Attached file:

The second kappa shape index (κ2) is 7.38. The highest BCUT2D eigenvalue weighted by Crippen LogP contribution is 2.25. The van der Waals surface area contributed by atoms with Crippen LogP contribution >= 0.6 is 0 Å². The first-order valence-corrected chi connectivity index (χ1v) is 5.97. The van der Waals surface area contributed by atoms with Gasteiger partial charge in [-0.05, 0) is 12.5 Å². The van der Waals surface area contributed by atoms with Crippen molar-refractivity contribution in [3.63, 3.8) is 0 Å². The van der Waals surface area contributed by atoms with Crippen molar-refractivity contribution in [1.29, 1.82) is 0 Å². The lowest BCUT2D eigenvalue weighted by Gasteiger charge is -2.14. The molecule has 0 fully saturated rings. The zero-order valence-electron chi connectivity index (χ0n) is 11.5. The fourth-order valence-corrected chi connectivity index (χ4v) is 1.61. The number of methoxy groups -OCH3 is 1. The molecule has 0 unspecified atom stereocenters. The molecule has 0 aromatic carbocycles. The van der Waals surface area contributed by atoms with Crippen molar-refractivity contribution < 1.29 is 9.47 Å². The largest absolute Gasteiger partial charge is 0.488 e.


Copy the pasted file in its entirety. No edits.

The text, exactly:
The second kappa shape index (κ2) is 7.38. The highest BCUT2D eigenvalue weighted by Crippen LogP contribution is 2.25. The van der Waals surface area contributed by atoms with Crippen LogP contribution >= 0.6 is 0 Å². The first-order valence-corrected chi connectivity index (χ1v) is 5.97. The van der Waals surface area contributed by atoms with Gasteiger partial charge in [-0.05, 0) is 12.5 Å². The van der Waals surface area contributed by atoms with Crippen molar-refractivity contribution in [3.63, 3.8) is 0 Å². The van der Waals surface area contributed by atoms with Crippen molar-refractivity contribution in [1.29, 1.82) is 0 Å². The lowest BCUT2D eigenvalue weighted by Gasteiger charge is -2.14. The molecule has 0 fully saturated rings. The zero-order valence-electron chi connectivity index (χ0n) is 11.5. The fourth-order valence-corrected chi connectivity index (χ4v) is 1.61. The number of methoxy groups -OCH3 is 1. The molecule has 0 unspecified atom stereocenters. The molecule has 0 aromatic carbocycles. The van der Waals surface area contributed by atoms with Crippen molar-refractivity contribution < 1.29 is 9.47 Å². The largest absolute Gasteiger partial charge is 0.488 e.